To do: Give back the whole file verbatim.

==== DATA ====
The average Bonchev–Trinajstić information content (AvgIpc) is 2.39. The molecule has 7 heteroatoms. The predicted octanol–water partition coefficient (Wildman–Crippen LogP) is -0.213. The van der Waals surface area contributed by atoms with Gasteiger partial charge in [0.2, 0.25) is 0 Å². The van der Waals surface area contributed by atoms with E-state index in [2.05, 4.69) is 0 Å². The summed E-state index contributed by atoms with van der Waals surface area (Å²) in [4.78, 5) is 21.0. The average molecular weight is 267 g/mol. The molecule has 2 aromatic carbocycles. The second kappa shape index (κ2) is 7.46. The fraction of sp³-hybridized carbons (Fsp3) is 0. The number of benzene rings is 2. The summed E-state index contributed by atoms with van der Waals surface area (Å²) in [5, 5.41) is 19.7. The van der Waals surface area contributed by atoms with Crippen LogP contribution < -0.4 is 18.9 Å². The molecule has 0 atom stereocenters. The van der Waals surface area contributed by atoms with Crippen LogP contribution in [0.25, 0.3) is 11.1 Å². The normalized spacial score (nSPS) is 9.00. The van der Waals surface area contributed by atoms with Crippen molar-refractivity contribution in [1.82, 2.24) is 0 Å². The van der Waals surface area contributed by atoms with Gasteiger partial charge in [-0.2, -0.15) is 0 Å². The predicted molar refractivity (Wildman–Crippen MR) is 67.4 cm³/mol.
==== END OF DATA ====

The average Bonchev–Trinajstić information content (AvgIpc) is 2.39. The molecule has 7 heteroatoms. The predicted octanol–water partition coefficient (Wildman–Crippen LogP) is -0.213. The van der Waals surface area contributed by atoms with Gasteiger partial charge in [0.2, 0.25) is 0 Å². The van der Waals surface area contributed by atoms with E-state index in [2.05, 4.69) is 0 Å². The summed E-state index contributed by atoms with van der Waals surface area (Å²) in [4.78, 5) is 21.0. The average molecular weight is 267 g/mol. The molecule has 2 aromatic carbocycles. The second kappa shape index (κ2) is 7.46. The fraction of sp³-hybridized carbons (Fsp3) is 0. The number of benzene rings is 2. The summed E-state index contributed by atoms with van der Waals surface area (Å²) in [5, 5.41) is 19.7. The van der Waals surface area contributed by atoms with Crippen LogP contribution < -0.4 is 18.9 Å². The molecule has 0 atom stereocenters. The van der Waals surface area contributed by atoms with Crippen LogP contribution in [0.25, 0.3) is 11.1 Å². The normalized spacial score (nSPS) is 9.00. The van der Waals surface area contributed by atoms with Crippen molar-refractivity contribution in [1.82, 2.24) is 0 Å². The van der Waals surface area contributed by atoms with Gasteiger partial charge in [-0.2, -0.15) is 0 Å². The predicted molar refractivity (Wildman–Crippen MR) is 67.4 cm³/mol.